Xsan: Client cannot access certain folders on Xsan volume, or cannot access an entire volume

Learn how to resolve three scenarios that one may encounter when attempting to access files on Xsan volumes or the volumes themselves:

  • Scenario 1: A client may be unable to access folders on an Xsan volume. A red minus sign icon may appear on the folders, and when trying to access data, the Finder may state "The folder 'name' could not be opened because you do not have sufficient access privileges." If using the command line to attempt to navigate, this alert may appear: "Permission denied."

     
  • Scenario 2: A client may be unable to access a folder or Xsan volume, but no red prohibitory icon appears on the volume or folder icons. When trying to access the volume or a folder on it, the Finder may state "The folder 'name' could not be opened because you do not have sufficient access privileges." If using the command line to attempt to navigate, this alert may appear: "Permission denied."

     
  • Scenario 3: A client may not be able to perform basic file operations within an Xsan volume, or folder/file on the volume. In this situation, a lock icon may be visible on the volume/folder/icon in the Finder. This may occur even if the user's account has been given correct permissions. The Finder may become unresponsive.

Scenario 1 troubleshooting

If a user is unable to navigate to an Xsan volume or a subfolder (which has a red minus sign icon on it in the Finder), or access it via the command line, the user’s account has probably not been granted permissions to the volume or folder.

In such cases, either POSIX permissions or the Access Control List is not configured to allow access for a given user or group of users to access the Xsan volume or data on the volume. 

Solution

To resolve this issue, the Xsan administrator, or the owner of the Xsan volume or subfolder, must adjust the permissions to allow access to user account. To do so, they may either alter Ownership or Permissions in a Get Info pane, or they may do so in the Terminal by using the chmod, chown and chgrp commands.

For more information about using these commands, type the following respective command in Terminal:

man chmod
man chown
man chgrp

Scenario 2 troubleshooting

Symptoms: A user is unable to access a folder or Xsan volume, but no red prohibitory icon appears on the volume or folder icons, or when trying to access the volume or a folder on it, the Finder may state "The folder 'name' could not be opened because you do not have sufficient access privileges." If using the command line to attempt to navigate, this alert may appear: "Permission denied."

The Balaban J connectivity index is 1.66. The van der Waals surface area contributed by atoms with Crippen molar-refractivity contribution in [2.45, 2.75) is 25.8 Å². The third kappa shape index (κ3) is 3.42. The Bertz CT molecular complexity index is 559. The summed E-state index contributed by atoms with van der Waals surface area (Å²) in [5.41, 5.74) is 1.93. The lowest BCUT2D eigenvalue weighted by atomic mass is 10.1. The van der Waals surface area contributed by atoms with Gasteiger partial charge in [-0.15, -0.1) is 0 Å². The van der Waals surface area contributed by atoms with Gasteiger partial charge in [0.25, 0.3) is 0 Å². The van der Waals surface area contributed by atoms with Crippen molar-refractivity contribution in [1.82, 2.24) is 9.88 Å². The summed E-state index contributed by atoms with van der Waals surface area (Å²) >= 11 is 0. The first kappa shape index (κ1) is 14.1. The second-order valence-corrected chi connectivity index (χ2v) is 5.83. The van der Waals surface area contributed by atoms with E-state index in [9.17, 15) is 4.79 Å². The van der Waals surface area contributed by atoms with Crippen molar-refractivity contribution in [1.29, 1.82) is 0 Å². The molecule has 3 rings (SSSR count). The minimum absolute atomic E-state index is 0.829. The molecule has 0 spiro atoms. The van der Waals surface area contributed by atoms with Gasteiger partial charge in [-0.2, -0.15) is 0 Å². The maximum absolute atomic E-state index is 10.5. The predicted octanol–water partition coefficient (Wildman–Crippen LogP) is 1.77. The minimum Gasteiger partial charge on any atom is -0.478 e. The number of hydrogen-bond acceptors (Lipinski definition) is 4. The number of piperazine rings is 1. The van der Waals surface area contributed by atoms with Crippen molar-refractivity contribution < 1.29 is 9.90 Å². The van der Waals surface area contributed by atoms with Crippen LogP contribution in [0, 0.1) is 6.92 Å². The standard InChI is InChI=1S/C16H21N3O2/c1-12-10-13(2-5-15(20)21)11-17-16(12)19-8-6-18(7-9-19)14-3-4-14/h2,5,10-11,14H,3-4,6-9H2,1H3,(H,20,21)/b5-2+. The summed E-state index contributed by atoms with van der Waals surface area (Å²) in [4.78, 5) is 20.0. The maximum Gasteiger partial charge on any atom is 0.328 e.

In such cases, the permissions on the volume or subfolder may not include the execute permission.

Solution (using Finder)

To resolve this issue using the Finder, use Get Info on the Xsan volume or subfolder and edit the permissions so that the the desired user is given Read+Write or Read-Only permissions.
 

Solution (using Terminal)

To resolve this issue via the Terminal, enable the execute permission for the affected volume by executing the following command:

sudo chmod +x /Volumes/VolumeName

... where VolumeName is the name of the Xsan volume that is to be given the execute permission.

If a specific folder is exhibiting this symptom, enable the execute permission for the affected Folder by executing the following command in the Terminal:

sudo chmod +x /Volumes/VolumeName/pathToFile

...where VolumeName is the name of the Xsan volume and pathToFile is the path to the file or folder that is to be given the execute permission.
 

Scenario 3 troubleshooting

Symptoms: A client may not be able to perform some file operations (see below) within an Xsan volume, or folder/file on the volume. In this situation, a lock icon may be visible on the volume/folder/icon in the Finder. This may occur even if the user's account has been given correct permissions.

Note: The lock on a file may not be visible on files in the Finder. To determine if a file is locked, Get info on the file and see if the Locked checkbox has been selected.

"Some file operations" refers to issues the client may have when trying to:

  • Change permissions of a directory or file
  • Create a directory or file
  • Delete a directory or file
  • Rename a directory or file
  • Move a directory of file
  • Move a directory or file to the trash

When trying to perform these operations in the Finder, the operations will not succeed. In such cases, the Finder may appear to be unresponsive and options to create New Folder and other menu options will be not be selectable.

When trying to perform these operations at the command-line, the following may appear, "Operation not permitted".

In cases such as these, the uchg flag has been set for the Xsan volume or subfolder.

To unlock individual file/folders

To resolve this issue for a file/folder using the Finder, the file/folder owner should use Get Info to unlock the file/folder.

To unlock one folder or file in the Terminal, run the following command in the Terminal:

sudo chflags nouchg /Volumes/VolumeName/pathToFile

...where VolumeName is the name of the Xsan volume and pathToFile is the path to the file or folder that is to be unlocked.


To unlock all file/folders

To unlock all files and folders on the Xsan volume, run the following command in the Terminal:

sudo chflags -R nouchg /Volumes/VolumeName

... where VolumeName is the name of the Xsan volume that is to be unlocked.


To unlock the root of the Xsan volume

To unlock the root of the Xsan volume (if a lock icon appears on the volume), use this Terminal command:

sudo chflags nouchg /Volumes/VolumeName

... where VolumeName is the name of the Xsan volume that is to be unlocked.

Published Date: